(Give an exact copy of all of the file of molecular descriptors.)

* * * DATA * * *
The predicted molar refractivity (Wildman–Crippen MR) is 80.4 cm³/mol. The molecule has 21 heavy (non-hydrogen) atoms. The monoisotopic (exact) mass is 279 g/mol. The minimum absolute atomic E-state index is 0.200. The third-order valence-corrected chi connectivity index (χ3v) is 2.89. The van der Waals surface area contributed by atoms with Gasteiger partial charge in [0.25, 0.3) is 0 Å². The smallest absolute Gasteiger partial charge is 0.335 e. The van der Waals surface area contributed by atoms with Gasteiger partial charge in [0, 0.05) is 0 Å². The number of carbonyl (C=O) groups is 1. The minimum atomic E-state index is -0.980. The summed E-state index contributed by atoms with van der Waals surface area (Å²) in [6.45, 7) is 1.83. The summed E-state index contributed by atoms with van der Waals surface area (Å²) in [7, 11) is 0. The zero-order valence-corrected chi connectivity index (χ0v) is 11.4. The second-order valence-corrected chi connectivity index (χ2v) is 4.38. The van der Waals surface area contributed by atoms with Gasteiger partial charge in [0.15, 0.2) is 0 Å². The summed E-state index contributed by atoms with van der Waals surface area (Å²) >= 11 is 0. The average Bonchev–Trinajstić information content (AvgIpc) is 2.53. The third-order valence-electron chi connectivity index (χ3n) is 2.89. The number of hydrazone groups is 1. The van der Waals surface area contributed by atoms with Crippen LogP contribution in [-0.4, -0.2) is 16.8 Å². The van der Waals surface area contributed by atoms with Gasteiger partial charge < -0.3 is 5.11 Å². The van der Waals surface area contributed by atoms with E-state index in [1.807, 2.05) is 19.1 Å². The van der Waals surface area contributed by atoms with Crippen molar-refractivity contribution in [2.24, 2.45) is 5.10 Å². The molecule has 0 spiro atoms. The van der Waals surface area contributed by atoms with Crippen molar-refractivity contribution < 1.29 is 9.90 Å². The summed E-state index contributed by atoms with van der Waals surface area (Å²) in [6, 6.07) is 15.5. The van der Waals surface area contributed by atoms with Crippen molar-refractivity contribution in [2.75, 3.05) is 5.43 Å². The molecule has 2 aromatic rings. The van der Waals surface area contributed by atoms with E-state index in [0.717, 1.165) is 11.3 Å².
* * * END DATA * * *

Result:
The predicted molar refractivity (Wildman–Crippen MR) is 80.4 cm³/mol. The molecule has 21 heavy (non-hydrogen) atoms. The monoisotopic (exact) mass is 279 g/mol. The minimum absolute atomic E-state index is 0.200. The third-order valence-corrected chi connectivity index (χ3v) is 2.89. The van der Waals surface area contributed by atoms with Gasteiger partial charge in [0.25, 0.3) is 0 Å². The smallest absolute Gasteiger partial charge is 0.335 e. The van der Waals surface area contributed by atoms with Gasteiger partial charge in [0, 0.05) is 0 Å². The number of carbonyl (C=O) groups is 1. The minimum atomic E-state index is -0.980. The summed E-state index contributed by atoms with van der Waals surface area (Å²) in [6.45, 7) is 1.83. The summed E-state index contributed by atoms with van der Waals surface area (Å²) in [7, 11) is 0. The zero-order valence-corrected chi connectivity index (χ0v) is 11.4. The second-order valence-corrected chi connectivity index (χ2v) is 4.38. The van der Waals surface area contributed by atoms with Gasteiger partial charge in [0.15, 0.2) is 0 Å². The summed E-state index contributed by atoms with van der Waals surface area (Å²) >= 11 is 0. The average Bonchev–Trinajstić information content (AvgIpc) is 2.53. The third-order valence-electron chi connectivity index (χ3n) is 2.89. The number of hydrazone groups is 1. The van der Waals surface area contributed by atoms with Crippen LogP contribution in [-0.4, -0.2) is 16.8 Å². The van der Waals surface area contributed by atoms with Gasteiger partial charge < -0.3 is 5.11 Å². The van der Waals surface area contributed by atoms with E-state index in [1.807, 2.05) is 19.1 Å². The van der Waals surface area contributed by atoms with Crippen molar-refractivity contribution in [2.24, 2.45) is 5.10 Å². The molecule has 0 spiro atoms. The van der Waals surface area contributed by atoms with Crippen molar-refractivity contribution < 1.29 is 9.90 Å². The summed E-state index contributed by atoms with van der Waals surface area (Å²) in [6, 6.07) is 15.5. The van der Waals surface area contributed by atoms with Crippen molar-refractivity contribution in [2.75, 3.05) is 5.43 Å². The molecule has 2 aromatic rings. The van der Waals surface area contributed by atoms with E-state index in [0.717, 1.165) is 11.3 Å².